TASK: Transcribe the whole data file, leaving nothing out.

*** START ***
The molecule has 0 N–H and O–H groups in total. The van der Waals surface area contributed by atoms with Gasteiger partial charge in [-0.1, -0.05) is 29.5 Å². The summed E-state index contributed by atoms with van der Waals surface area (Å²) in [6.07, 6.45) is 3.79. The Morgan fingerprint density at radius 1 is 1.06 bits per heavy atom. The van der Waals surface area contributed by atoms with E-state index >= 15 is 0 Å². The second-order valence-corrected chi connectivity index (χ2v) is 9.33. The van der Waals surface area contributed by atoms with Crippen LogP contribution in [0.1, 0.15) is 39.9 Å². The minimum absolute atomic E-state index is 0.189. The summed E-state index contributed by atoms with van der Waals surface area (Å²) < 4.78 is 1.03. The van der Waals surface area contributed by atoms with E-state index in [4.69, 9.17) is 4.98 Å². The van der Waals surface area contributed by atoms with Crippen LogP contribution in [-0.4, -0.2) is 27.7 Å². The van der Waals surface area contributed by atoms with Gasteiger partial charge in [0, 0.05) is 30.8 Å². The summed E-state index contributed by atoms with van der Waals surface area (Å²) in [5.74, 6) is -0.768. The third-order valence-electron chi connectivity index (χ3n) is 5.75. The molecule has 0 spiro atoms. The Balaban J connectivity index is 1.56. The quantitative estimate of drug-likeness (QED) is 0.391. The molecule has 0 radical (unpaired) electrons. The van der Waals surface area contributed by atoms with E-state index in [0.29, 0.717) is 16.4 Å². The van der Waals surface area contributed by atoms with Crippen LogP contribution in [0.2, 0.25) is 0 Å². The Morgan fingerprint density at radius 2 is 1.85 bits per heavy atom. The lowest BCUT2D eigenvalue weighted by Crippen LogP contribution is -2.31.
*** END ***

The molecule has 0 N–H and O–H groups in total. The van der Waals surface area contributed by atoms with Gasteiger partial charge in [-0.1, -0.05) is 29.5 Å². The summed E-state index contributed by atoms with van der Waals surface area (Å²) in [6.07, 6.45) is 3.79. The Morgan fingerprint density at radius 1 is 1.06 bits per heavy atom. The van der Waals surface area contributed by atoms with E-state index >= 15 is 0 Å². The second-order valence-corrected chi connectivity index (χ2v) is 9.33. The van der Waals surface area contributed by atoms with Crippen LogP contribution in [0.1, 0.15) is 39.9 Å². The minimum absolute atomic E-state index is 0.189. The summed E-state index contributed by atoms with van der Waals surface area (Å²) < 4.78 is 1.03. The van der Waals surface area contributed by atoms with E-state index in [4.69, 9.17) is 4.98 Å². The van der Waals surface area contributed by atoms with Crippen LogP contribution in [-0.4, -0.2) is 27.7 Å². The van der Waals surface area contributed by atoms with Gasteiger partial charge in [0, 0.05) is 30.8 Å². The summed E-state index contributed by atoms with van der Waals surface area (Å²) in [5.74, 6) is -0.768. The third-order valence-electron chi connectivity index (χ3n) is 5.75. The molecule has 0 spiro atoms. The Balaban J connectivity index is 1.56. The quantitative estimate of drug-likeness (QED) is 0.391. The molecule has 0 radical (unpaired) electrons. The van der Waals surface area contributed by atoms with E-state index in [0.29, 0.717) is 16.4 Å². The van der Waals surface area contributed by atoms with Crippen LogP contribution in [0.2, 0.25) is 0 Å². The Morgan fingerprint density at radius 2 is 1.85 bits per heavy atom. The lowest BCUT2D eigenvalue weighted by Crippen LogP contribution is -2.31.